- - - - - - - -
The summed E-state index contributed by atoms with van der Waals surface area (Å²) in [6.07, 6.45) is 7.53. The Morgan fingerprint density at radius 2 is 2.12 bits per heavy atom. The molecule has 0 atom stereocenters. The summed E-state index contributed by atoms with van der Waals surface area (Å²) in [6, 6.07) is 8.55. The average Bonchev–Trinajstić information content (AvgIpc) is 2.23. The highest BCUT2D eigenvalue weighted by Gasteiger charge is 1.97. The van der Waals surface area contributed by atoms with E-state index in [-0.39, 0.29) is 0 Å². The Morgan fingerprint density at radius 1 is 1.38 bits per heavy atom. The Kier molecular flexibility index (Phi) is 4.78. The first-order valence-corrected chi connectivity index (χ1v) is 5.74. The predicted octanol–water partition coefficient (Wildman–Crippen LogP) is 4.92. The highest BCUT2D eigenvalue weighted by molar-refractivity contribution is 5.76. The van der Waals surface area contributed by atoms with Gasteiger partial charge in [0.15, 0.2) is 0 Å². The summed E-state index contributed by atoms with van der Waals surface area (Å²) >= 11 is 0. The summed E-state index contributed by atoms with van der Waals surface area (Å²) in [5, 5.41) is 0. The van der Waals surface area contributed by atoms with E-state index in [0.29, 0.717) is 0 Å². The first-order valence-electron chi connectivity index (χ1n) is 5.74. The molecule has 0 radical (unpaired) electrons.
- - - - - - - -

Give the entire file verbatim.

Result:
The summed E-state index contributed by atoms with van der Waals surface area (Å²) in [6.07, 6.45) is 7.53. The Morgan fingerprint density at radius 2 is 2.12 bits per heavy atom. The molecule has 0 atom stereocenters. The summed E-state index contributed by atoms with van der Waals surface area (Å²) in [6, 6.07) is 8.55. The average Bonchev–Trinajstić information content (AvgIpc) is 2.23. The highest BCUT2D eigenvalue weighted by Gasteiger charge is 1.97. The van der Waals surface area contributed by atoms with E-state index in [-0.39, 0.29) is 0 Å². The Morgan fingerprint density at radius 1 is 1.38 bits per heavy atom. The Kier molecular flexibility index (Phi) is 4.78. The first-order valence-corrected chi connectivity index (χ1v) is 5.74. The predicted octanol–water partition coefficient (Wildman–Crippen LogP) is 4.92. The highest BCUT2D eigenvalue weighted by molar-refractivity contribution is 5.76. The van der Waals surface area contributed by atoms with Gasteiger partial charge in [0.15, 0.2) is 0 Å². The summed E-state index contributed by atoms with van der Waals surface area (Å²) >= 11 is 0. The summed E-state index contributed by atoms with van der Waals surface area (Å²) in [5, 5.41) is 0. The van der Waals surface area contributed by atoms with E-state index in [0.29, 0.717) is 0 Å². The first-order valence-electron chi connectivity index (χ1n) is 5.74. The molecule has 0 radical (unpaired) electrons.